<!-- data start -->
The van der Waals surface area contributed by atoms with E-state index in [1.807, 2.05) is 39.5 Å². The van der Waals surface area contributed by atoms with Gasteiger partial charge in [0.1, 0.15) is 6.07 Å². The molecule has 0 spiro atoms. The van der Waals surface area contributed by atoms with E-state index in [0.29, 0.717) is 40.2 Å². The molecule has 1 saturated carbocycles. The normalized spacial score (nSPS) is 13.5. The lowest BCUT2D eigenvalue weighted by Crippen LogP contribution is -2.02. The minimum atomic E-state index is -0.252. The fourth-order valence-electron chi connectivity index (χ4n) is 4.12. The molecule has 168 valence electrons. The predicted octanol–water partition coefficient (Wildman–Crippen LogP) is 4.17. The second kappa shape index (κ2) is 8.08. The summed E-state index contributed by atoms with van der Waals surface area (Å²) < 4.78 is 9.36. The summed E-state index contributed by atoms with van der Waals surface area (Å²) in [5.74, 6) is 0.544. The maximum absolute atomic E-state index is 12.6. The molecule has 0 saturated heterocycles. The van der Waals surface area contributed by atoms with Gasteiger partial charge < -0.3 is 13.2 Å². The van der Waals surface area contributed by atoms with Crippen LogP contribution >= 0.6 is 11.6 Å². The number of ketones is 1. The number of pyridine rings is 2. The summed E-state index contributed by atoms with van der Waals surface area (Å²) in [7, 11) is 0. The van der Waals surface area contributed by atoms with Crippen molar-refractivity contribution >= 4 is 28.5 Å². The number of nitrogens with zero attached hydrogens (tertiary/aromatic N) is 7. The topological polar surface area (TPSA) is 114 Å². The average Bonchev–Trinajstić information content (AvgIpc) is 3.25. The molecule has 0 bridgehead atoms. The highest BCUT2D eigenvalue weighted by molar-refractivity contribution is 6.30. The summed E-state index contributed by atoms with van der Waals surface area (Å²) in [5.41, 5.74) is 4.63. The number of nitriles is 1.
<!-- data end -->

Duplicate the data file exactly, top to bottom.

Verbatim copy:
The van der Waals surface area contributed by atoms with E-state index in [1.807, 2.05) is 39.5 Å². The van der Waals surface area contributed by atoms with Gasteiger partial charge in [0.1, 0.15) is 6.07 Å². The molecule has 0 spiro atoms. The van der Waals surface area contributed by atoms with E-state index in [0.29, 0.717) is 40.2 Å². The molecule has 1 saturated carbocycles. The normalized spacial score (nSPS) is 13.5. The lowest BCUT2D eigenvalue weighted by Crippen LogP contribution is -2.02. The minimum atomic E-state index is -0.252. The fourth-order valence-electron chi connectivity index (χ4n) is 4.12. The molecule has 168 valence electrons. The predicted octanol–water partition coefficient (Wildman–Crippen LogP) is 4.17. The second kappa shape index (κ2) is 8.08. The summed E-state index contributed by atoms with van der Waals surface area (Å²) < 4.78 is 9.36. The summed E-state index contributed by atoms with van der Waals surface area (Å²) in [5.74, 6) is 0.544. The maximum absolute atomic E-state index is 12.6. The molecule has 0 saturated heterocycles. The van der Waals surface area contributed by atoms with Gasteiger partial charge < -0.3 is 13.2 Å². The van der Waals surface area contributed by atoms with Crippen LogP contribution >= 0.6 is 11.6 Å². The number of ketones is 1. The number of pyridine rings is 2. The summed E-state index contributed by atoms with van der Waals surface area (Å²) in [7, 11) is 0. The van der Waals surface area contributed by atoms with Crippen molar-refractivity contribution >= 4 is 28.5 Å². The number of nitrogens with zero attached hydrogens (tertiary/aromatic N) is 7. The topological polar surface area (TPSA) is 114 Å². The average Bonchev–Trinajstić information content (AvgIpc) is 3.25. The molecule has 0 bridgehead atoms. The highest BCUT2D eigenvalue weighted by molar-refractivity contribution is 6.30. The summed E-state index contributed by atoms with van der Waals surface area (Å²) in [5.41, 5.74) is 4.63. The number of nitriles is 1.